– photo T. Wong
This is what the haggis looks like after the Chinese chefs at Floata restaurant prepare our haggis.  We have our own secret recipe for mixing the haggis with other Chinese spices and ingredients.  Many of our event patrons say they have never seen people eat up their haggis so quickly.  Yum Yum!
I first created haggis won ton in 2003, when I presented a gift of food to CBC radio host Shelagh Rogers, when her show “Sounds Like Canada” was moved to Vancouver from Toronto.  I felt that the culinary fusion of Scottish and Chinese traditional foods represented the new generation of Canadians that is descended from BC’s original Scottish and Chinese pioneers.
– photo T. Wong
This is Adam Black, son of Peter Black, at the store in Park Royal South.  The store is located in the “Market Place” section near the Extra Foods large grocery store.  Adam has always been very helpful when I drop by and ask questions.  The store always features great selections of meats, and I have always been happy with the products whether it is blood sausage, chicken cordon-bleu, or various cuts of beef steaks.
– photo T. Wong

And today… I also bought 6 of the Scottish Beef Sausages.  I asked Peter how they are different from regular beef sausages, and he said it was a family recipe.

For tickets to the Gung Haggis Fat Choy Robbie Burns Dinner

– please purchase through Ricepaper Magazine

http://ricepapermagazine.ca/2013/01/gung-haggis-fat-choy-dinner-buy-tickets-now/

For more information about the dinner – click here:

http://www.gunghaggis.com/ai1ec_event/gung-haggis-fat-choy-robbie-burns-chinese-new-year-dinner-january-27-2013/?instance_id=18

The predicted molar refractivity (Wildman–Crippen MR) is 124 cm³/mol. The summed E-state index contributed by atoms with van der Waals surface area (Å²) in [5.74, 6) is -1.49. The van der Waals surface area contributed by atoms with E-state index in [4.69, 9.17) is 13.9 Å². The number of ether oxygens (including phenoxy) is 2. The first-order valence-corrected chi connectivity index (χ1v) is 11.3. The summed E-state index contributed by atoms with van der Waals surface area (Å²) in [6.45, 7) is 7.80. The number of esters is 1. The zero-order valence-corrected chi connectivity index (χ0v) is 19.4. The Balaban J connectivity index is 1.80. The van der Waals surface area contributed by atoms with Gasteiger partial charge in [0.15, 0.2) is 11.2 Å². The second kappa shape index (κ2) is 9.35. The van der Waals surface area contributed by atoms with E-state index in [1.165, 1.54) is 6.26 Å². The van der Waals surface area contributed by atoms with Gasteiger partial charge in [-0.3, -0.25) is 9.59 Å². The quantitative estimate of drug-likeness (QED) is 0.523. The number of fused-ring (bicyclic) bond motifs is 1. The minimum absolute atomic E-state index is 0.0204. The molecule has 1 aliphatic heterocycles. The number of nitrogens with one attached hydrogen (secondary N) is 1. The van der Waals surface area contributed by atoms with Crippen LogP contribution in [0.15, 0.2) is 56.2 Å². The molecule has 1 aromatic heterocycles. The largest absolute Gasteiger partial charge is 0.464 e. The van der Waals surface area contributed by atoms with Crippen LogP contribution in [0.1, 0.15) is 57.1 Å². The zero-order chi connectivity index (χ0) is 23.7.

Idle No More: a report on the rally at Peace Arch Park by my First Nations cousin

Idle No More rally at Peach Arch Park, Surrey – photo by Shelley Ferguson

What is Idle No More, and why does it affect Canadians? and my family?

For the past few weeks there have been lots of postings about Idle No More on the Facebook pages of mostly my First Nations friends.  But when my cousin Shelley attended the rally at Peace Arch Park on Saturday January 5th 2013, I asked her to write a posting for this blog.  I wanted her to write about her personal experience.  Her resulting story is very poignant and underlies the importance of the Idle No More movement, and what it means to the new generations of First Nations Canadians.

Shelley’s mother Rhonda Larrabee and my mother are cousins.  We both share the same great-grandparents. Our great-grandmother Kate Lee was the daughter of Rev. Chan Yu Tan, who came to Canada in 1896.  Shelley’s maternal grandmother Marie Lee Bandura, was the last First Nations child to live on the Indian Reservations of the Qayqayt Band, that have long since been taken over by the sprawl of the City of New Westminster.  By 1913, when the Federal government seized most of the remaining Band’s reserve lands, most of the area’s First Nations and Chinese people had already been forced out of New Westminster, due to racism.  In 1994, Rhonda Larrabee single-handedly re-established the Qayqayt First Nations. There have been two films made about Rhonda Larrabee’s efforts to reestablish Qayqayt First Nations.  Tribe of One is made by the National Film Board of Canada in 2003. One Woman Tribe aired on the CTV television network in 2008.

Please read my cousin Shelley’s story:

“Idle No More… is also about discovering the richness and beauty of my heritage”

 

Shelley Ferguson holds up “Idle No More” signs – photo courtesy of Shelly Ferguson

Powerful!  That is the best way I could express my involvement of the Idle No More protest at the Peace Arch Provincial Park in Surrey today.  I am Shelley Ferguson from the Qayqayt First Nation.

My tribe had been kicked off their lands almost a century ago because we were too close to the Royal city. So, I was not raised with any of my traditional indigenous culture.  With no one of the original band still alive, our traditions have been long lost.  I am currently a student at a First Nations college.  Subsequently, it has only been the past few years that I have truly started to take a deeper interest in my First Nations issues and culture.